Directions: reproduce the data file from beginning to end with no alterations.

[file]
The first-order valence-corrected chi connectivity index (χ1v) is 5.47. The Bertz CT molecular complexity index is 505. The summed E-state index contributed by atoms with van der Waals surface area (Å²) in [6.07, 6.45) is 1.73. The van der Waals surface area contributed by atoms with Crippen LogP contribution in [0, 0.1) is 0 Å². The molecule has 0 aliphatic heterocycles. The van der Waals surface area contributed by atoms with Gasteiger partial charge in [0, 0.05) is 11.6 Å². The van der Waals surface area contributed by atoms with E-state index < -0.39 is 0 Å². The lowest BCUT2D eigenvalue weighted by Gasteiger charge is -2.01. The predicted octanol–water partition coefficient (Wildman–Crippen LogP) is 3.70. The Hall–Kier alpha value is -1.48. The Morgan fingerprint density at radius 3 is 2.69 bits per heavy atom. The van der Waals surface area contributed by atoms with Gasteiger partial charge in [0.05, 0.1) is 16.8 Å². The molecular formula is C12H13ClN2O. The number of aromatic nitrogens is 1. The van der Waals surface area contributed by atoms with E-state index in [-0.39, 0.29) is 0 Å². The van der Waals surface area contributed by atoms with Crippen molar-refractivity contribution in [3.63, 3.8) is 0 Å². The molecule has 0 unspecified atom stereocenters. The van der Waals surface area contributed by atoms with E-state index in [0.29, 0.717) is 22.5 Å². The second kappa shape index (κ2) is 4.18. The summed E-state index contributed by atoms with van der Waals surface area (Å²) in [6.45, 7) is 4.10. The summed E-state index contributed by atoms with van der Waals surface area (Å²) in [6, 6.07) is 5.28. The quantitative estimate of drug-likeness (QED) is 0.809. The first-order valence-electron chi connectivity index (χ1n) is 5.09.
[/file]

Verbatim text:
The first-order valence-corrected chi connectivity index (χ1v) is 5.47. The Bertz CT molecular complexity index is 505. The summed E-state index contributed by atoms with van der Waals surface area (Å²) in [6.07, 6.45) is 1.73. The van der Waals surface area contributed by atoms with Crippen LogP contribution in [0, 0.1) is 0 Å². The molecule has 0 aliphatic heterocycles. The van der Waals surface area contributed by atoms with Gasteiger partial charge in [0, 0.05) is 11.6 Å². The van der Waals surface area contributed by atoms with E-state index < -0.39 is 0 Å². The lowest BCUT2D eigenvalue weighted by Gasteiger charge is -2.01. The predicted octanol–water partition coefficient (Wildman–Crippen LogP) is 3.70. The Hall–Kier alpha value is -1.48. The Morgan fingerprint density at radius 3 is 2.69 bits per heavy atom. The van der Waals surface area contributed by atoms with Gasteiger partial charge in [0.05, 0.1) is 16.8 Å². The molecular formula is C12H13ClN2O. The number of aromatic nitrogens is 1. The van der Waals surface area contributed by atoms with E-state index in [-0.39, 0.29) is 0 Å². The van der Waals surface area contributed by atoms with Crippen molar-refractivity contribution in [3.63, 3.8) is 0 Å². The molecule has 0 unspecified atom stereocenters. The van der Waals surface area contributed by atoms with E-state index in [0.29, 0.717) is 22.5 Å². The second kappa shape index (κ2) is 4.18. The summed E-state index contributed by atoms with van der Waals surface area (Å²) in [6.45, 7) is 4.10. The summed E-state index contributed by atoms with van der Waals surface area (Å²) in [6, 6.07) is 5.28. The quantitative estimate of drug-likeness (QED) is 0.809. The first-order valence-electron chi connectivity index (χ1n) is 5.09.